Given some string s I want to [integrity protect], are following methods are equivalent to produce message with signature, assuming it does not matter whether ...
  • 135k
13 votes
Accepted

Why not authenticate full-disk encryption?

With 4096-byte sectors, space is a complete non-issue, less than 1 % Problem 1: 10GB per TB is not a "complete non-issue" for many people. Problem 2: If the checksums are inside of their data ...
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13 votes

What's the difference between PBKDF2 and HMAC-SHA256 in security?

HMAC is still very efficient. It's used in PBKDF2 not for the lower efficiency (that's handled by iterating it many times) because of the fact that it takes two inputs. That lets the password and ...
13 votes
Accepted

How many trials does it take to break HMAC-MD5?

You can find a collision in MD5 at much lower cost than $2^{64}$ evaluations of MD5. You could do the same for HMAC-MD5, if you knew the key, which renders it unfit for unusual applications such as ...
12 votes
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Is there a null HMAC?

It is well defined. The hash function has no impact on whether HMAC is defined for a null string text argument. As long as HMAC is defined for a particular hash function, the resulting HMAC of a null ...
12 votes
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How many codes can I safely generate using the same HMAC key?

I don't think there is any official limitations when it comes from standardization bodies such as NIST. However, there do seem to be some papers such as New Generic Attacks Against Hash-based MACs. ...
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11 votes
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Is HMAC-MD5 still secure for commitment or other common uses?

No, message commitment by disclosing its HMAC-MD5 with a key later revealed is no longer any secure, because of the ease with which MD5 collisions can now be found. There's however no compelling ...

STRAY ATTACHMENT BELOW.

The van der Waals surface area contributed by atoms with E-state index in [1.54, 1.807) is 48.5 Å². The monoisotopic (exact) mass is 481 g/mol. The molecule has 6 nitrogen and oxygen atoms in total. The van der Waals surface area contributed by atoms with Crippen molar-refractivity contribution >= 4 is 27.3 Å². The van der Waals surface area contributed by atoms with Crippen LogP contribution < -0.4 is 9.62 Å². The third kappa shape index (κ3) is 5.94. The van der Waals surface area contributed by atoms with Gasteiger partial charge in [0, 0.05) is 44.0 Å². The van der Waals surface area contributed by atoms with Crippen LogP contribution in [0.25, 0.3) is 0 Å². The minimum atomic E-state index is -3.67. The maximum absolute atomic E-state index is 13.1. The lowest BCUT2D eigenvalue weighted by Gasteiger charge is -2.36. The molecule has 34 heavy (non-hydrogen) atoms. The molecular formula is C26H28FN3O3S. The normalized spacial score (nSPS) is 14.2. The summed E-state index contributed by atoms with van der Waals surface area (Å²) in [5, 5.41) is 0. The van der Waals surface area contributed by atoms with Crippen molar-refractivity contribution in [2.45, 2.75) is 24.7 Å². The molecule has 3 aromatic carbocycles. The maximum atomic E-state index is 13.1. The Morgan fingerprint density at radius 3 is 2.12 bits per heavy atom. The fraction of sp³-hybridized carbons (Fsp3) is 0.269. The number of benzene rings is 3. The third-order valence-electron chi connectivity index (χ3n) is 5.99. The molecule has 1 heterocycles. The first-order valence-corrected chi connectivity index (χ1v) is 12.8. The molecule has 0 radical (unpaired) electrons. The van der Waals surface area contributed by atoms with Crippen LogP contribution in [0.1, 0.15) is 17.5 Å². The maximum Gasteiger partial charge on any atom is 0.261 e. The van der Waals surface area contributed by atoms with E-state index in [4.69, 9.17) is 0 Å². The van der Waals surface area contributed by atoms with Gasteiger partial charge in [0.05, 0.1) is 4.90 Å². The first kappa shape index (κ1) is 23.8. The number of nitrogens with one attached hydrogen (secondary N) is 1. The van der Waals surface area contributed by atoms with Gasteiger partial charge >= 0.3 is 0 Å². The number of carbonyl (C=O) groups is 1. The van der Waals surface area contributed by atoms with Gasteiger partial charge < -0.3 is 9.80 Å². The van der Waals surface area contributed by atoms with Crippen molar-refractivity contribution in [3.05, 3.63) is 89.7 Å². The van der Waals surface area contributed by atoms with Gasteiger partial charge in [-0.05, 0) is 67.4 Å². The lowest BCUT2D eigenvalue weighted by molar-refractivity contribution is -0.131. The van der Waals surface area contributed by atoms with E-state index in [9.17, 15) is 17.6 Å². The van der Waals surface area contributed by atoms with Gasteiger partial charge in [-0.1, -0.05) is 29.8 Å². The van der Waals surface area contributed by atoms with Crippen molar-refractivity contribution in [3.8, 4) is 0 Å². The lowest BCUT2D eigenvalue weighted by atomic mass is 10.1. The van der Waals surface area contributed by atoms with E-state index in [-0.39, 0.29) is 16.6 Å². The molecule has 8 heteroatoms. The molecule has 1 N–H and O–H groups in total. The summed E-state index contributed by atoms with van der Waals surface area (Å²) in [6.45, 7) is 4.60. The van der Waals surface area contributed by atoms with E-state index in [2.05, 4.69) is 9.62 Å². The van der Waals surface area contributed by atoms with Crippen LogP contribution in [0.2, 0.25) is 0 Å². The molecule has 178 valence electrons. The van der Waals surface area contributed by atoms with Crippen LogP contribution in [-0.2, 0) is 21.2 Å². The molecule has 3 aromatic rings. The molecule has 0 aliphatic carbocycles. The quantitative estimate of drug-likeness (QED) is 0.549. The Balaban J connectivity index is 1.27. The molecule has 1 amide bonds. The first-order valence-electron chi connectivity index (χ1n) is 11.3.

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11 votes
Accepted

Why is Fernet only AES-128-CBC?

This seems to me to be less secure... Do you have a plausible adversary that can break AES-128? AES-128 is believed (to the best of knowledge) to require $O(2^{...
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11 votes
Accepted

Which MAC to choose?

As a MAC, HMAC is fine, with any of the SHA-* functions. It's even fine with MD5, even though MD5, as a hash function, is quite broken. One interesting characteristic of HMAC is that it requires no ...
11 votes
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Would a HMAC digest make sense in an RSA / ECDSA signature?

If we view HMAC as a message authentication code or a PRF, this doesn't quite make sense: the security property for a MAC or a PRF assumes that the forger doesn't know the key, but you've given them ...
10 votes

Is HMAC needed for a SHA-3 based MAC?

KMAC has now been specified in NIST SP 800-185, chapter 4. It is based on cSHAKE128 and cSHAKE256, which both are based on the same Keccak sponge that SHA-3 is. It doesn't use any additional methods ...
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10 votes
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Is HMAC-SHA-1 secure?

As shown in the paper Ricky Demer linked in the comments, HMAC can be secure even when the underlying hash function is not collision resistant. Only PRF-ness of the hash function is required, and SHA-...
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10 votes
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Keys in HMAC and NMAC

NMAC is really just an "education tool" on the way to HMAC and I don't think anyone intended it to be used. The two keys are needed since the first and second hashes have different purposes. The first ...
10 votes
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Choosing between simple Hash and HKDF to derive the second key used for MAC

The HKDF paper answers this question at length. Section 8 in particular seems to be the most relevant. But perhaps you may find that the explanations are very technical. To help you out a little ...
10 votes
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Signing dynamic data on an embedded system

Signature algorithms of the ECDSA family are amenable to precomputations. Indeed, when you want to sign message m with ECDSA, the process goes thus: We work in a curve (or a subgroup of a curve) of ...